5 Painful But Important Things To Do When You Lose Your Job

lostjobAuthor: Elizabeth Alterman
Source: The Muse

When I lost my job in 2014, I naturally slipped into a self-pity funk for a bit.

What did I do first? I promptly made an enormous bowl of tiramisu and attempted to soothe my bruised ego with dessert. But—as good as it feels to take a well-deserved time-out—the quicker you curtail the wallowing and get back to the grind, the better for your career.

After realizing I wasn’t going to find a new job at the bottom of my trifle bowl, I put my spoon in the sink and got right down to business. I found a new job six months later, but was again laid off in 2017 amid a restructuring. This time, I was much better prepared to re-enter the job market.

The following is a painful but crucial to-do list anyone who’s been laid off should follow, based on my experience:

1. Acknowledge Your Emotions, Then Move On

Immediately after you’ve been let go, you may find yourself experiencing a range of emotions: panic upon saying goodbye to a regular paycheck, exhilaration as you embrace life without a set routine, rage when you reflect on all the long hours you devoted to your former position—the list goes on.

Rather than get caught up in each of these, recognize that they’re all normal.

But then—and this is the tough love talk everyone needs in this situation—move on and focus on the future.

In the case of both my layoffs, multiple colleagues were let go at the same time. Proving the old adage “misery loves company,” we served as our own little support group, commiserating together, motivating each other, and sharing leads.

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If you find yourself alone and struggling, joining a group or talking to a professional can provide comfort and encouragement and help you reign in those negative emotions.

Related: How to Bounce Back After You Lose Your Job (and Feel Like the World’s Ending)

2. Tell Everyone (Yes, Even Strangers)

Chances are, your self-esteem has taken a hit, and saying “I’m unemployed” aloud makes it that much more real and devastating.

Though you may be tempted to keep your status a secret, friends and family can’t begin to help if they’re not aware. Letting people know you’re available for new opportunities is the first step in getting your job search off the ground. (This email template will make it easier).

Right after losing my job in 2014, I attended a friend’s party and upon meeting her pals, I was asked the dreaded, “So, what do you do?” I reluctantly told people about my layoff and waited to be flooded with boatloads of pity.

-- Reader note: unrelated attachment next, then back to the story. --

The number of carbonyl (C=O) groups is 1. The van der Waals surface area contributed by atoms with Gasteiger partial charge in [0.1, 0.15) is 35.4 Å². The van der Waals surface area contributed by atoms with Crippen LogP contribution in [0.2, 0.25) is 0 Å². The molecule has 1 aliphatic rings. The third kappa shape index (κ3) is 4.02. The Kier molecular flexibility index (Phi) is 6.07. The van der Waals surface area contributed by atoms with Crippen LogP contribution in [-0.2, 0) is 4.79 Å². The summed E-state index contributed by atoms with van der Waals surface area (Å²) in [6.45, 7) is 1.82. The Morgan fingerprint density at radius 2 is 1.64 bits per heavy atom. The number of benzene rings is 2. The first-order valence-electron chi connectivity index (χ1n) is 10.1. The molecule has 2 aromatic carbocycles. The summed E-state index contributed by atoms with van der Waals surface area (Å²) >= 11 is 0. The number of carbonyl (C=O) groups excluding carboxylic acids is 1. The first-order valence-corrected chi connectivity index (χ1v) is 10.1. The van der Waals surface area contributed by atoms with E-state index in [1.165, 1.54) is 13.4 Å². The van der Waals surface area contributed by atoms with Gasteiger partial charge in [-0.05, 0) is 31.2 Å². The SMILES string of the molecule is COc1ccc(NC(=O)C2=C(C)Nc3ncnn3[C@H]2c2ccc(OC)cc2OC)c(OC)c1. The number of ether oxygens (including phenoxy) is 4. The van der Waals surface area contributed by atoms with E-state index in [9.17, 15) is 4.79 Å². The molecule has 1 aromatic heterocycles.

But what I got instead was actually solid support. From headhunter contact information to offers to share my resume with their HR departments, people I’d just met were more than willing to help. I left the party glad I’d spilled the beans, no matter how awkward I’d initially felt.

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Pro tip: When talking about it, focus on what you want to do next—rather than what happened. For example, “I recently lost my job at [Company] and what I’ve missed most is working with customers. So, in my next job, I’m looking for a customer-facing role at a mid-sized company” sounds a lot better than, “I was laid-off because my CEO doesn’t know how to budget and goodness knows how I’ll pay rent this month. Honestly, at this point, I’d take anything that doesn’t suck.”

Related: 4 Questions to Ask Your Network Besides, “Can You Get Me a Job?”

3. Get Your Finances in Check and Create a Budget

Talking money is awkward, but knowledge is power. Figure out exactly what you’ve got to work with so you’re not accumulating debt at a time when you can least afford it.

The difference between the paycheck you lost and what you receive from severance or unemployment will determine if you need to make some adjustments to your spending—and just how sizable those should be. And this budget worksheet can help you get organized.

When I was forced to stop and really look at my finances, I realized I had to make some changes. I started with a bunch of small cuts: dinners in, books borrowed from the library, yoga at home instead of at a nearby studio. Doing this not only made me feel like I was preventing a bad situation from getting worse, it also motivated me to find a new job—fast.

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